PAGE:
Alaska’s congressional delegation, from left to right: Sen. Dan Sullivan, Sen. Lisa Murkowski and Rep. Don Young, all Republicans.

Alaska’s congressional delegation, from left to right: Sen. Dan Sullivan, Sen. Lisa Murkowski and Rep. Don Young, all Republicans.

Alaska’s delegation absent from brief urging reconsideration of Roe v. Wade

Pro-life Sullivan and Young did not sign on

None of Alaska’s congressional delegation signed on to an amicus brief asking the U.S. Supreme Court to visit Roe v. Wade, the court case which legalized abortion.

The brief was signed by a total of 207 lawmakers Thursday — 39 senators and 168 House Representatives representing 38 states — according to the text of the brief. Only two Democrats, Reps. Dan Lipinski, D-Illinois, and Collin Peterson, D-Minnesota, signed the brief; the rest were Republicans.

The brief was written in support of a Louisiana state law requiring medical providers who perform abortions to be a licensed physician or have completed a residency in obstetrics and gynecology or family medicine. The Supreme Court is set to hear arguments over that law March 4.

Absent from the list were all three of Alaska’s congressional representatives, including U.S. Sen. Dan Sullivan and Rep. Don Young, both Republicans who have stated their opposition to abortion.

In an email, Sullivan’s communication director Mike Anderson called the senator a pro-life Catholic.

“As a father of three daughters, Senator Sullivan believes there is no greater gift than that of life,” Anderson wrote. “He has and will continue to support policies and legislation that value life and protect the rights of the most vulnerable.”

Anderson did not respond to questions asking why Sullivan did not feel the need to sign the brief.

Alaska’s other delegates, Young and U.S. Sen. Lisa Murkowski, did not immediately respond to request for comment.

Young’s name was also not on the list of lawmakers. In a 2005 statement posted to his website, Young said his voting record shows he has been pro-life throughout his career.

“I believe that the loss of life through abortion is a great moral disaster, and I will continue to vote against any bills that would in any way promote the use of abortion as a method of family planning,” Young said in the statement.

Murkowski has said she opposes tax-payer funded abortions, but supports a woman’s right to choose. In a C-SPAN debate during her 2016 reelection campaign, Murkowski said she recognizes that through Roe v. Wade, the Supreme Court has ruled a woman has the right to choose. Murkowski said in the C-SPAN debate she also supports women’s access to other health care services that are sometimes provided by organizations like Planned Parenthood which also perform abortions.

“I also recognize though that it is important that when it comes to federal funding, for those who cannot abide the thought that their tax-payer dollars would be directed towards abortions that there be a separation,” she said at the debate in Anchorage in Nov. 2016.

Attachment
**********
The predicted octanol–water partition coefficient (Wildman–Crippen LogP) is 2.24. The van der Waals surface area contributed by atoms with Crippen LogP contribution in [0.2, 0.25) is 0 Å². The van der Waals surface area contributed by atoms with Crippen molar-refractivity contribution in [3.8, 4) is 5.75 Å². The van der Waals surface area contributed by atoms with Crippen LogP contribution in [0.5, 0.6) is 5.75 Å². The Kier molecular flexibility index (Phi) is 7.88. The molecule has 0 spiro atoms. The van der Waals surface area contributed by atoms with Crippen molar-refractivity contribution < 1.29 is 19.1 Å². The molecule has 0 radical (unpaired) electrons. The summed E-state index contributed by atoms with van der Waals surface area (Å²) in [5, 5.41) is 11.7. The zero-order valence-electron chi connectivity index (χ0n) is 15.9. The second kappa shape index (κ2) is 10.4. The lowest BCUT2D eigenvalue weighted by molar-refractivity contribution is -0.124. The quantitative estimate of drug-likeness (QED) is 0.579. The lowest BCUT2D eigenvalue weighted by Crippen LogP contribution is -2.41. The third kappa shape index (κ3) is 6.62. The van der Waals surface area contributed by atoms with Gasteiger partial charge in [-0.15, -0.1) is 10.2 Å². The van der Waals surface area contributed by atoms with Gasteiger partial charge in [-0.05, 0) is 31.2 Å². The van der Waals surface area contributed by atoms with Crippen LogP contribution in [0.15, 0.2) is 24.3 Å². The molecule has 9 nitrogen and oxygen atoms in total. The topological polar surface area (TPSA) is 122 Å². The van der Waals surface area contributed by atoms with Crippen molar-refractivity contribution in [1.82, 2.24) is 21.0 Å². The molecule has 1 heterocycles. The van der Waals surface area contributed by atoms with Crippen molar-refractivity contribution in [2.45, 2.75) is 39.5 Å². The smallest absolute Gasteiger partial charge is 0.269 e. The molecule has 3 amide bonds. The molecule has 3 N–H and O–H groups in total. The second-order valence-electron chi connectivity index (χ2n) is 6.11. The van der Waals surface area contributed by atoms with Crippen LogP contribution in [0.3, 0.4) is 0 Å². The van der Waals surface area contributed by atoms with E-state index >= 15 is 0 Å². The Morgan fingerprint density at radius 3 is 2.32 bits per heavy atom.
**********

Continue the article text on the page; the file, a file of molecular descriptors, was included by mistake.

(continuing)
‘A radically unsettled precedent’

Murkowski’s pro-choice record was seen as pivotal during the deeply partisan confirmation hearings for Supreme Court Justice Brett Kavanaugh. Kavanaugh has a record of anti-abortion decisions and pro-choice advocates warned that his confirmation could lead to Roe being overturned.

Murkowski voted against Kavanaugh’s confirmation, saying, “I believe Brett Kavanaugh’s a good man. It just may be that in my view he’s not the right man for the court at this time.”

Kavanaugh was ultimately appointed to the Supreme Court, the second conservative Justice to be appointed by President Trump after Judge Neil Gorsuch, whom Murkowski voted for. Sullivan voted for both Kavanaugh and Gorsuch.

Lawmakers who signed the brief argued that the conditions for making abortions under Roe were so undefined as to be unworkable.

“Forty-six years after Roe was decided, it remains a radically unsettled precedent,” lawmakers wrote.

The Louisiana law in question is similar to a Texas law requiring abortion clinics follow the same centers as surgical centers and the doctors performing abortions have admitting privileges to a hospital within 30 miles of the clinic.

The Supreme Court stuck down that law in 2016 in Whole Woman’s Health v. Hellerstedt, saying the restrictions place unreasonable restrictions on women trying to obtain abortions, according to the Legal Information Institute at Cornell Law School.

Lawmakers, “respectfully suggest the (court’s) struggle to … define what ‘burden’ on abortion access is ‘undue’ illustrates the unworkability of the ‘right to abortion’ found in Roe,” according to the brief.

The brief asks the court to take up Roe again and if appropriate, overrule the law.

Counter brief

Democratic and Independent lawmakers filed their own amicus brief urging the court to uphold Roe.

”This case is significant not just for Louisiana. (The law) represents but one example of a recent wave of state legislation designed to impede access to abortion services and undermine this Court’s holdings in Roe, Casey, and Whole Woman’s Health,” the opposing brief says.

That brief was signed by Democratic presidential candidates Bernie Sanders, D-Vermont, Elizabeth Warren, D-Massachusetts, and Cory Booker, D-New Jersey.

Neither Planned Parenthood of the Greater Northwest and Hawaiian Islands nor Alaska Right to Life could be reached for comment Friday.


• Contact reporter Peter Segall at 523-2228 or psegall@juneauempire.com.


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